Some gaming series I never fully warmed to on the Spectrum, which is why there are none of the Wally games here. And truthfully, I struggled a bit with some of the Monty Mole titles. I did love Wanted: Monty Mole a lot though. I do appreciate that Monty Mole is pretty well known, but the reason I’ve mentioned it here is that it’s the controversy that attracts a lot of the attention (due to purported links with the miner’s strike of the 1980s), yet it’s the game that was brilliant. Auf Wiedersehen Monty was the best one for me though (hence its listing here). It was where every idea seemingly got crammed into the game, as the Speccy’s favourite mole traversed Europe with a verve rarely seen since Trashman went globe trotting.

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Impossamole was a mess, though, and a sad swansong…


Don Priestley will forever be credited with bringing big, colourful chunky graphics to the ZX Spectrum. Had I played it, his take on Minder may well have made this list. I also had a soft spot for Flunky, where your job was to wait on royalty (bloody hard though). But Trap Door was special. For starters, the TV series that it’s based on was excellent. But the way the game captured the characters and wit of it, and wrapped it into a fun puzzler remains impressive. The sequel, Through The Trap Door, was faster and more efficient. Trap Door felt like a tighter game though, and a real breakthrough. It deserves more love that it seems to get.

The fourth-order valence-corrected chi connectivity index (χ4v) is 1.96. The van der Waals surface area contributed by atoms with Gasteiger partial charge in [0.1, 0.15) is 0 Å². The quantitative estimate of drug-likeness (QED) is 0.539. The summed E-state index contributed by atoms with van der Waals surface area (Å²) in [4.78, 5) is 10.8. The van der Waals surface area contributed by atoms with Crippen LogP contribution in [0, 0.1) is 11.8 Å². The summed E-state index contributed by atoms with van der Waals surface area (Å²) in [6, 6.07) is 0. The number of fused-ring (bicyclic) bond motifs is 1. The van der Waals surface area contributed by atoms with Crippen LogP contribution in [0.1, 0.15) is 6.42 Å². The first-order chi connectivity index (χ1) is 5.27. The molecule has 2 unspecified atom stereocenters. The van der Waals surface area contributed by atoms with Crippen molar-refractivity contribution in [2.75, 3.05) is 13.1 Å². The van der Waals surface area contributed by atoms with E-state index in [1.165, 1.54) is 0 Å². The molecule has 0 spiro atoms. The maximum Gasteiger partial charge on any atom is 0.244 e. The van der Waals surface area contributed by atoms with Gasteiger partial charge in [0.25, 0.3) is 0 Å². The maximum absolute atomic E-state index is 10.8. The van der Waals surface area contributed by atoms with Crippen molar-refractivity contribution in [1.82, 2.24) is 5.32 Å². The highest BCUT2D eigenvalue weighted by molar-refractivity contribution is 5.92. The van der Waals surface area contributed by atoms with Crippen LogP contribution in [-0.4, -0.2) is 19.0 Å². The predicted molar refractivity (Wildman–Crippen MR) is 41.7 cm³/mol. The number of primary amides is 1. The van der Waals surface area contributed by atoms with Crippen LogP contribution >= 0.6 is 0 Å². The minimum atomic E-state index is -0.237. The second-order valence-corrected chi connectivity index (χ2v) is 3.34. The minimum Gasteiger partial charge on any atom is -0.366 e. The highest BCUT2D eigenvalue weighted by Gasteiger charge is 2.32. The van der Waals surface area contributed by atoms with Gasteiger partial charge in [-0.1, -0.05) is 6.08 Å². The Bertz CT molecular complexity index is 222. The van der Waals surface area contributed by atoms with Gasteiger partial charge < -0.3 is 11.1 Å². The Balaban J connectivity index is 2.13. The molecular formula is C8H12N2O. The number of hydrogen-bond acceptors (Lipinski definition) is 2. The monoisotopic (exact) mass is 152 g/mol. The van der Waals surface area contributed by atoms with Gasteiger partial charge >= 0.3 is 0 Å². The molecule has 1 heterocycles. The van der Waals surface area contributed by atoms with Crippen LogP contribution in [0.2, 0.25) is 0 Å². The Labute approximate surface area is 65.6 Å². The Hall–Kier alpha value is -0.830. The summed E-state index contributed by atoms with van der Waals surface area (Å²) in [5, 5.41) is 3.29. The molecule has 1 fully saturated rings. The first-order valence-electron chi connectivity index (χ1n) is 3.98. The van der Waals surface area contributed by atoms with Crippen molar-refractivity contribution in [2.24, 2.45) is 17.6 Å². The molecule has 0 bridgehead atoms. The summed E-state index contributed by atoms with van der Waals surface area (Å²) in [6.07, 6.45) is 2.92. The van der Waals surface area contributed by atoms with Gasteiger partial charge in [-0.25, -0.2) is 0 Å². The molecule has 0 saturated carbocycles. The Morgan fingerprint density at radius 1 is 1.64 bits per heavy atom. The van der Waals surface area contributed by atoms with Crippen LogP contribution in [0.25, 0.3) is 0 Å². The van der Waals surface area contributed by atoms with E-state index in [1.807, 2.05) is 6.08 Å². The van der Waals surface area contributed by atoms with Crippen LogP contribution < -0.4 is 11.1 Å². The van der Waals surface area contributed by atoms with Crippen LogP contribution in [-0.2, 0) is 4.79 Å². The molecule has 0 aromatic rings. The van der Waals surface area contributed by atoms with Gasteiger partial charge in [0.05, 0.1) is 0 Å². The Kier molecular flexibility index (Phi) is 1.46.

It seems bizarre that the Spectrum’s best Breakout clone appeared in the end on a magazine covertape and never got a full price release (that’d be Batty). The two Arkanoid titles were strong too, although level three of Arkanoid could rightly be described as ‘a bit of a bastard’. Krakout remains the forgotten one though, but it was just as devilishly addicted. It felt a little different too, given that it pretty much literally turned the game on its side. There are lots of bonuses, lots of levels, and, truthfully, far too many elements thrown into the mix. But it always was a bit underrated, and I always appreciated the fact that it was trying something just a little different with something oh-so-familiar.


The best tennis game on the ZX Spectrum was, if I’ve got my dates right, the first. Sure, the likes of Passing Shot came along later, with much fancier visuals, but Match Point got the mechanics of the game itself bang on. It’s a pity a sequel never came along to expand upon that core gamplay, but it wasn’t until Sega unleashed Virtua Tennis in the 90s that, for my money, Match Point was beaten.


Is this the forgotten Batman game? The Spectrum played host to the wonderful isometric puzzle Batman (which until Arkham Asylum and Arkham City came along, was the best videogame version of the iconic character for me. Ryan wrote about it here, in his look at how DC characters had fared in videogames. In that same feature, he mentioned Batman: The Caped Crusader, a comic-book feel action adventure, that boasted devious puzzles and a wonderful visual style. It had two stories to work through, and it eschewed the action that’s prevalent in most Batman games for a heavy focus on the character’s detective origins. That said, when the Batman: The Movie game came along, it seemed to be forgotten about again. A shame.